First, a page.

Also, feel welcome to be open about numbers, especially if you already have other offers. Good managers stick around good companies/ departments - and - want to make sure they hire you at the best point possible. They want a fair compensation to you, to consider your value added to the department, and the best fit to the puzzle as a whole. And, for the many applicants who are in the midst of considering between their top two picks, some managers will already give a number -- maybe even a hire-on-bonus. Good managers will help you make an educated decision about joining a firm. I've personally done this, and, know of other managers who also do this -- if you already have an offer on the table from someone else, I'm more than willing to talk numbers if you're ready. If I can do better and I REALLY want you, I will give you a better offer. If I am held back by company guidelines and there is no way I can do better, I'll let you know & leave the ball in your court.

Also, take a good second look at how the interview went in hindsight. Usually, interviews are a strain for both parties. It's never a truly comfortable experience; it's meant to be a test. As such, the interview experience should be a discernment for both parties as to the best-fit-match of applicant to position, which includes the culture of the potential organization. Some hints as to what may be going on in the background is time spent and quality of interaction toward the applicant prior to the interview itself. Also, long interviews aren't always a good sign... neither are they bad. Look for the amount of respect you're given coming into to the interview by the staff you meet along the way - this is a good reflection of how much a firm respects its own employees. If they don't value you, they won't consider your presence with respect or courtesy. Also, if the offer is strangely out of order (ie. way too high, too many conditions, or, near-insultingly-low) red flags should be waving. I can tell you about a basic principle, however: new grads who get low balled by companies are interviewing with companies that simply do NOT value the new grads. Unless this position offers some significant learning or fringe benefits, I'd run.

Oh, yes... one last thing. Remember, the person who is interviewing you is very likely going to be your direct supervisor. Make sure you get along. Make sure you actually like this person. *wink*

So Let's Talk Money!
The compensation package actually tells you a lot about what you're about to hire into. Most companies I've surveyed tend to fall into four categories:
1) High pay, Low benefits
2) Low pay, High benefits
3) Weighted pay, Average benefits
4) High pay, High benefits

For situations #1 & #2, these are simply the way for which a company tries to financially balance out its compensation package as it affects their position in the market. The high pay, low benefits company tends to be aggressive, profit oriented, and may have a higher rate of turnover than average. The low pay, high benefits environment is VERY stable. This type of environment usually pays well for those who stay long; the value in the employee is longevity. The opportunity for promotion isn't the attraction here; the value that this situation offers is both work life & personal life stability.

Situation #3: Weighted pay, average benefits situation is very common amongst contract, agency, and home health settings. You get paid for what you do, your benefits are fair enough, nevertheless the situation is as you make it. Opportunities are a little bit difficult to take hold of when it comes to promotions since the busyness employees experience circulates upon keeping yourself busy to make productivity, keep benefits, and stay in good standing. This tends to offer better overall pay than situations #1 or 2 -- you just have to work hard to earn it.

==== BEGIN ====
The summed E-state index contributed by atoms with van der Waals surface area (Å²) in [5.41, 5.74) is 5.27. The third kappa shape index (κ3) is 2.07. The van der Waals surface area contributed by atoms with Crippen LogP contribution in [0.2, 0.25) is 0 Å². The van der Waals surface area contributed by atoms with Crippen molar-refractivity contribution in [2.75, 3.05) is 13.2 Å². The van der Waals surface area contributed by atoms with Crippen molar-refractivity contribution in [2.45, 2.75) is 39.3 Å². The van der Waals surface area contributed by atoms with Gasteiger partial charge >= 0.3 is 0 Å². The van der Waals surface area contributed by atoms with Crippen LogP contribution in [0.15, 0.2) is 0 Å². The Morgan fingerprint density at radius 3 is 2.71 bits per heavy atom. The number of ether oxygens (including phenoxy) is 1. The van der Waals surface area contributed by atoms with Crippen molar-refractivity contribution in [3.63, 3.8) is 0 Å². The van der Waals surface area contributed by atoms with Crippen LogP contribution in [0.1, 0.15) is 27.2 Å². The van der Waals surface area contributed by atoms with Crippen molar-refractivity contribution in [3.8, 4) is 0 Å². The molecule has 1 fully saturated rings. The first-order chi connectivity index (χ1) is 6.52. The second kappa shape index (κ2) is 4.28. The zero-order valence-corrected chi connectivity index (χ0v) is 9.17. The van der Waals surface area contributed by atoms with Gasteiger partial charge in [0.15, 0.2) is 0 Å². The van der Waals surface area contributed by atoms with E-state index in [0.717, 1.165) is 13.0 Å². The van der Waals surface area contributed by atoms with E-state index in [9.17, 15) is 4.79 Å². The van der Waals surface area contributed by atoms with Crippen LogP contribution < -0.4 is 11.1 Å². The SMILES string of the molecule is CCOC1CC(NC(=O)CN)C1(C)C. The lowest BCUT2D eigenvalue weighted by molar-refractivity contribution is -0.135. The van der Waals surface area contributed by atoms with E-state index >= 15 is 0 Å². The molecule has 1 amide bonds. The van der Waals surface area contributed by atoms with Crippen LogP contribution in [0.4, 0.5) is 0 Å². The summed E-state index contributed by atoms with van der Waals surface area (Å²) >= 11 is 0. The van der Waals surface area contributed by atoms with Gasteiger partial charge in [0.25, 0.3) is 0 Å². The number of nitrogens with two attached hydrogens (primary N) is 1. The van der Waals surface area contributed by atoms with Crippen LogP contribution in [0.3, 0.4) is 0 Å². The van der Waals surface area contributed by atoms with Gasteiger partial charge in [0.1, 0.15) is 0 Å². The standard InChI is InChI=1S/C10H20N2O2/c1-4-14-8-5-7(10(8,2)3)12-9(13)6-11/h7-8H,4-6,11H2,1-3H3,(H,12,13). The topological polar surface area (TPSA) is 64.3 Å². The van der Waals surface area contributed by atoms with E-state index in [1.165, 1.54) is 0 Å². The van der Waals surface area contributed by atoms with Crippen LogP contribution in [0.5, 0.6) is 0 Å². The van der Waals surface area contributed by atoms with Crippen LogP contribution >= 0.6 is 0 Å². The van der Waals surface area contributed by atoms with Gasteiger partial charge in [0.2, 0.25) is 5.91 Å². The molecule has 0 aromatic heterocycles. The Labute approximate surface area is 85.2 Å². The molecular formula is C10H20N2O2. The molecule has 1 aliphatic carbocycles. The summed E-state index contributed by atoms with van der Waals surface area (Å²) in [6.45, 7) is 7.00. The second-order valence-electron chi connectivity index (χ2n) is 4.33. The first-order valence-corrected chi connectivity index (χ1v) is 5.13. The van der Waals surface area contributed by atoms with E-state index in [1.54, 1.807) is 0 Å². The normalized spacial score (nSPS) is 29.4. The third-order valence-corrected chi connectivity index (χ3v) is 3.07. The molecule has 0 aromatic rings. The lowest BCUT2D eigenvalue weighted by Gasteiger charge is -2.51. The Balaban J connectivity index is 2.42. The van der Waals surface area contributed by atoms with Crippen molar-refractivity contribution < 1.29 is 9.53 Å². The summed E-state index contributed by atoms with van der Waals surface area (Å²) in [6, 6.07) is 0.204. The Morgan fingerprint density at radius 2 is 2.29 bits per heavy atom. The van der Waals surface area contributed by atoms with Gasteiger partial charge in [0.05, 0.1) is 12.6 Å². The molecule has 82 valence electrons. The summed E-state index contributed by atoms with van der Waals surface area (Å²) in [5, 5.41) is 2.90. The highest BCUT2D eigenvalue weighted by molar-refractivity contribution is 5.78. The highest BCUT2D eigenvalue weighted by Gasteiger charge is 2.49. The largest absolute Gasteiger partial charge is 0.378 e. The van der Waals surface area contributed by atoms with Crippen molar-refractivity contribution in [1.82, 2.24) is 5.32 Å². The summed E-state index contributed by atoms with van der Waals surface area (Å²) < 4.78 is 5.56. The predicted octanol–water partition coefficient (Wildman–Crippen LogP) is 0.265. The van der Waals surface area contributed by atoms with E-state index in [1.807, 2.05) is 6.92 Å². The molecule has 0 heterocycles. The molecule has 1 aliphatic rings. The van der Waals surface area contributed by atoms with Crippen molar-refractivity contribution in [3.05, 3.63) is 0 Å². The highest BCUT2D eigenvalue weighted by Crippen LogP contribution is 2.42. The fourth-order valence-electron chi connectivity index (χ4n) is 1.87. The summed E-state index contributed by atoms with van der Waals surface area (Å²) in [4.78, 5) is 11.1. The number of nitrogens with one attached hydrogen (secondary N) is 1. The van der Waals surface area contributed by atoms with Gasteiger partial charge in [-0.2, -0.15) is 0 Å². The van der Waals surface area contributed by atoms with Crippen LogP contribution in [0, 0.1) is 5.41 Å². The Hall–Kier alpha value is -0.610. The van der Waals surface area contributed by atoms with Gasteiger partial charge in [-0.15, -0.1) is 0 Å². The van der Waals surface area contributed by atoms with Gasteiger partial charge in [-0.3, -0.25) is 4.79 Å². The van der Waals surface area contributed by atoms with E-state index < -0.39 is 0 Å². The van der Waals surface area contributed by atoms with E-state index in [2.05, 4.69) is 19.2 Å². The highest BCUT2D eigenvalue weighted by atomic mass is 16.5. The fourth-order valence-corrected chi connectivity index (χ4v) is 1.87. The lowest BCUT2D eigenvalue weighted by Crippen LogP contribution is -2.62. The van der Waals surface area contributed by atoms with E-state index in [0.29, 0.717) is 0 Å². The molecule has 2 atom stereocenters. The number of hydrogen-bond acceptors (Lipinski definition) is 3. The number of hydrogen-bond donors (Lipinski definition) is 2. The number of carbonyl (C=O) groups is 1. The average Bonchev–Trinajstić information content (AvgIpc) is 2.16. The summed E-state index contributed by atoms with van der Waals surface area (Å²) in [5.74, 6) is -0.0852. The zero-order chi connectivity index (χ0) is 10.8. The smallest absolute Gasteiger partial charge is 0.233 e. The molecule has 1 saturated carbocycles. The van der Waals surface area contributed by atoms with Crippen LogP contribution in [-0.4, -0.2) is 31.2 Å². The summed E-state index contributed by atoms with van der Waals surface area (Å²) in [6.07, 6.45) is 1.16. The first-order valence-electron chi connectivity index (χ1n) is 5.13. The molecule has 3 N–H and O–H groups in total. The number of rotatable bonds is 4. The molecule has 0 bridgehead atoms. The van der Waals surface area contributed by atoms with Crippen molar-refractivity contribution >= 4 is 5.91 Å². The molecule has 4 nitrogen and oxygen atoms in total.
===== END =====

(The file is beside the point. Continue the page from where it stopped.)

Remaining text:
Finally, situation #4: High pay, high benefits... get ready for an awful job. I mean, just awful... so awful that it's one of those situations where very likely, the company is flirting with ethical if not legal boundaries. Just run. RUN!

Decisions. Decisions. Decisions....
So now that you've graduated, got your license (or licensed applicant status), and, you've applied, interviewed, and have been offered a job... now *you* get to choose!

You must ask yourself: What is it about this job that I value? Is it the location of the job? The place itself? Are you learning from this job? Is it a stepping stone? Is this a place to hang your hat? Maybe there are people here you wish to work with. Perhaps, you need the benefits. Or, it is that you're considering the amount of compensation to pay off loans?

Whatever questions you ask, be sure that the questions circulate around the fact that you will be LIVING AT WORK. Sometimes, the compensation just isn't worth it. Other times, what is more valuable is the fact that you would be joining an organization of virtue - that you'd become part of something greater. Whatever answers present themselves to make your ultimate decision, I can't stress enough to consider work-life-balance. Burnout amongst PT's are getting higher and higher.. especially as a new grad, it's important to protect that aspect of your personage which drives passion as it does now. If you need more guidance here, consider reading "Lessons From My 6 Week Sabbatical"

Closing Thoughts:
I hope that this article has been helpful to your entry into the PT job market. Perhaps it has helped those of you who are considering a change of pace in your career path. In any case, I feel that when considering jobs, it is best to first identify your point of perfect balance. How much career opportunity am I willing to give for poor work-life-balance? How much work-life-balance do I need for which I'm willing to give up pay? Are the benefits worth the pay cut? Is the pay worth the lacking benefits?

Balance is key. Find that balance and you will find an amazing first job experience!

Last revised: April 13, 2014
by Ben Fung, PT, DPT